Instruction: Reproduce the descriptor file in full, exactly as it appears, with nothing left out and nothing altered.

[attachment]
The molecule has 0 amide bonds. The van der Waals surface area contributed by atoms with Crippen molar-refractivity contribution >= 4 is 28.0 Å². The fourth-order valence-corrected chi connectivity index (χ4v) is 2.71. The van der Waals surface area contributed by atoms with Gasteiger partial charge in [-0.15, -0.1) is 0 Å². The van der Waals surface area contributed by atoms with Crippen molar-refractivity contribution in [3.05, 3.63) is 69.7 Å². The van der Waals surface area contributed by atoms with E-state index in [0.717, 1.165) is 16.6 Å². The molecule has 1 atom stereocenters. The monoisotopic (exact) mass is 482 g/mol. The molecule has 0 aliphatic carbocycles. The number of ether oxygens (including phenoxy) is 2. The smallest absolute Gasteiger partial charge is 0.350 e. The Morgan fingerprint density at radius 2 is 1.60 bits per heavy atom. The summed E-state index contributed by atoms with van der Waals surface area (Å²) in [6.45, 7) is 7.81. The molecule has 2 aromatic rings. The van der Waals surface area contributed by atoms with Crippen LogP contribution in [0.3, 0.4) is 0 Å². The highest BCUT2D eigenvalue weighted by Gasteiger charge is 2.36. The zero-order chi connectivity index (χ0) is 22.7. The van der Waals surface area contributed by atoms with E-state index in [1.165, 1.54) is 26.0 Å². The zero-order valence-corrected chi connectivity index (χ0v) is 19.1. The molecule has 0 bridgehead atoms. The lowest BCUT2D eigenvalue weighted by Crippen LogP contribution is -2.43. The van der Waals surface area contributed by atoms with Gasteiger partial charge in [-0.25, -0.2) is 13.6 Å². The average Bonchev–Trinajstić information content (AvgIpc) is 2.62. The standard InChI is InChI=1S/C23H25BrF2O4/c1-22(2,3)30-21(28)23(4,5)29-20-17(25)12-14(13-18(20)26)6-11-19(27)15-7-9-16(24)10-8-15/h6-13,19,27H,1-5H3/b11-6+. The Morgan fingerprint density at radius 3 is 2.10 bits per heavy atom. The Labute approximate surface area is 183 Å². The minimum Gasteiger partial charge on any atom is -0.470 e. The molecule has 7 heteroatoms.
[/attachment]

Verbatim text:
The molecule has 0 amide bonds. The van der Waals surface area contributed by atoms with Crippen molar-refractivity contribution >= 4 is 28.0 Å². The fourth-order valence-corrected chi connectivity index (χ4v) is 2.71. The van der Waals surface area contributed by atoms with Gasteiger partial charge in [-0.15, -0.1) is 0 Å². The van der Waals surface area contributed by atoms with Crippen molar-refractivity contribution in [3.05, 3.63) is 69.7 Å². The van der Waals surface area contributed by atoms with E-state index in [0.717, 1.165) is 16.6 Å². The molecule has 1 atom stereocenters. The monoisotopic (exact) mass is 482 g/mol. The molecule has 0 aliphatic carbocycles. The number of ether oxygens (including phenoxy) is 2. The smallest absolute Gasteiger partial charge is 0.350 e. The Morgan fingerprint density at radius 2 is 1.60 bits per heavy atom. The summed E-state index contributed by atoms with van der Waals surface area (Å²) in [6.45, 7) is 7.81. The molecule has 2 aromatic rings. The van der Waals surface area contributed by atoms with Crippen LogP contribution in [0.3, 0.4) is 0 Å². The highest BCUT2D eigenvalue weighted by Gasteiger charge is 2.36. The zero-order chi connectivity index (χ0) is 22.7. The van der Waals surface area contributed by atoms with E-state index in [1.165, 1.54) is 26.0 Å². The zero-order valence-corrected chi connectivity index (χ0v) is 19.1. The molecule has 0 bridgehead atoms. The lowest BCUT2D eigenvalue weighted by Crippen LogP contribution is -2.43. The van der Waals surface area contributed by atoms with Gasteiger partial charge in [-0.25, -0.2) is 13.6 Å². The average Bonchev–Trinajstić information content (AvgIpc) is 2.62. The standard InChI is InChI=1S/C23H25BrF2O4/c1-22(2,3)30-21(28)23(4,5)29-20-17(25)12-14(13-18(20)26)6-11-19(27)15-7-9-16(24)10-8-15/h6-13,19,27H,1-5H3/b11-6+. The Morgan fingerprint density at radius 3 is 2.10 bits per heavy atom. The Labute approximate surface area is 183 Å². The minimum Gasteiger partial charge on any atom is -0.470 e. The molecule has 7 heteroatoms.